Friday, March 28, 2008

Fashion Model On The Job


Today's Topic: If I Were a Fashion Runway Model...

Minx. Call me Minx. I have clawed myself into the revolving world of fashion. I have no contact with the outside world, no real friends to speak of, more men at my disposal than humanly attainable and my closet is infested with the latest Parisian masterpieces. Food and nutrients mean nothing to me, they are for the weak and the ugly. Dignity is mine because I am…a Fashion Runway Model.

Whether it is a hideous pair of trousers, an ostentatious strip of skirt, a flailing, oversized boa or merely bare threads of metallic leather clad to my loins, I marvel in my ability to confidently march the runway. I am a professional clothing navigator, a Tigress, a force to be reckoned with.

The thrill of the catwalk pulses in my veins, clearly visible beneath my pallid, skeletal frame. It surges through my brain virtually renders me senseless and graciously overruns the sharp, taut hunger pains that course through my body down to my third set of prosthetic ankles.

I am at the top of my game until the weight of my eye shadow compromises my equilibrium and into the sea of earthlings I plummet. Time and time again, history repeats itself and I am left to rise above the mass of hysterical spectators. But the shame and degradation are nothing to me because I AM…a Fashion Runway Model.

Wednesday, March 26, 2008


So, I was browsing for dresses online this morning and found this ad. I was humored at first, but after further thought, I am ready to scream...I have about had it! And since this is the best place for me to voice my opinion -here it is:

"Get the hips and bootie you have always wanted:
Extra “Junk in the Trunk”
or at Least J Lo’s, or Beyonce’s Sexy Bottoms"

"Peach-shaped"? So, if your butt is orange-shaped or even pineapple-shaped, you're out of luck in the sexy department?

PEOPLE! Enough is enough! Let us be who we are and have the chance to actually enjoy it without a constant barrage of infomercials and products telling us we can't be happy just the way we are. Has it really come down to this?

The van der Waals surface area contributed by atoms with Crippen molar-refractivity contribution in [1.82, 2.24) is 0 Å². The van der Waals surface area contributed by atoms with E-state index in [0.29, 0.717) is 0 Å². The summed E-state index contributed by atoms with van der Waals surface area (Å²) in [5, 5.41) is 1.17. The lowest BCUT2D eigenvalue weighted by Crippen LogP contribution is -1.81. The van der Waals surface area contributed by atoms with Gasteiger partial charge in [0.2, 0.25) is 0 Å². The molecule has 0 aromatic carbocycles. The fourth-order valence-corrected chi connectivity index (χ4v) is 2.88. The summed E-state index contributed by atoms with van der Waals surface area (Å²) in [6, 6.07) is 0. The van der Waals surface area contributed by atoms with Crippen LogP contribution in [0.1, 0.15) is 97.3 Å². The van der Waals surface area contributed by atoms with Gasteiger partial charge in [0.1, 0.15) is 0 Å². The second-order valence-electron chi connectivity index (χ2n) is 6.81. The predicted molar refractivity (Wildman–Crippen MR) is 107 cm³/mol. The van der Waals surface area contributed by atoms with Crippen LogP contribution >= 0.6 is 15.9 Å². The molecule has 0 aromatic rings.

It's interesting that my size of 10/12 is this world's version of obese and yet, when I talk to my grandma, she is sad that she has gone from a 14 to a 12 because now she'll look "older". Hooray for Grandma who helps me keep perspective! I am so tired of the never-ending politics around size and image. What's wrong with just covering our nakedness, being happy with it and moving on?

Don't get me wrong - I think eating healthy and exercising are important, but it's time to boycott the products and diet trends that create unnatural lifestyles. Moderation in ALL things. Stop the obsessions!

And I truly do apologize if you own this article of "clothing". I mean no disrespect. I hope you are enjoying your "bubbly, peach-shaped" butt.

Monday, March 24, 2008


Easter Morning - The Easter Bunny didn't come to our house on Sunday morning this year. Instead he visited on Friday night, in the hopes that Sunday would be calm and non-commercialized. To aid in this anti-chaos pledge, Mr. Bunny only brought the kids an outfit and a special chocolate egg. Very simple...up until we went outside to take a few photos of the occasion! (As a result, Easter pictures have just been moved to any day but Sunday).

For starters, the lighting was all wrong, no matter where I tried to stage the kids. They were either squinting, in shadow or both. To top off the frustration of location, my batteries died, again and again. We spent 30 minutes trying to find batteries in the house that would give enough juice to run the camera, from the flashlights in the drawer to the video game controllers. We even emptied batteries out of the old camera. Each time we switched batteries we were able to take one, maybe two pictures before the camera died. On the fourth switch in batteries, mom's patience had run out and unfortunately the goofy smiling kids took the brunt. You can't get kids to smile naturally by telling them to quit looking so "dorky", which was the only nice word I could come up with due to my exhaustion with the camera. Poor kids.

After all that, I downloaded the pictures and only half of them were viewable. I guess the loss in battery power screwed everything up. So, here's the best we could come up with for Easter Pictures 2008. Good job kids! Despite a cranky mom, you still managed some beautiful smiles.

Friday, March 21, 2008

FFA - A brief intro.

FFA (a.k.a. - Future Farmers of America) is a well known established "club" at Spanish Fork High School. The closest I ever came to being a part of this elite group was when I was secretly nominated to be part of the Harvet Royalty (or in other words the special Ball for all FFA advocates and members, although it was open to the general populous of the school).

In order to be queened, we had to perform random acts of farmness. Like, drive a tractor (in this case a riding lawn mower that looked like a tractor) through an obstacle course; best time won. The girl who could launch a bale of hay the furthest added points to her total. We wrestled pigs, in a pen full of jello, decorated cakes and the grand-daddy of them all - sewed our own aprons. I knew I was the furthest from being crowned queen when I couldn't catch the little piggy, but the day of the apron contest was a deafening blow.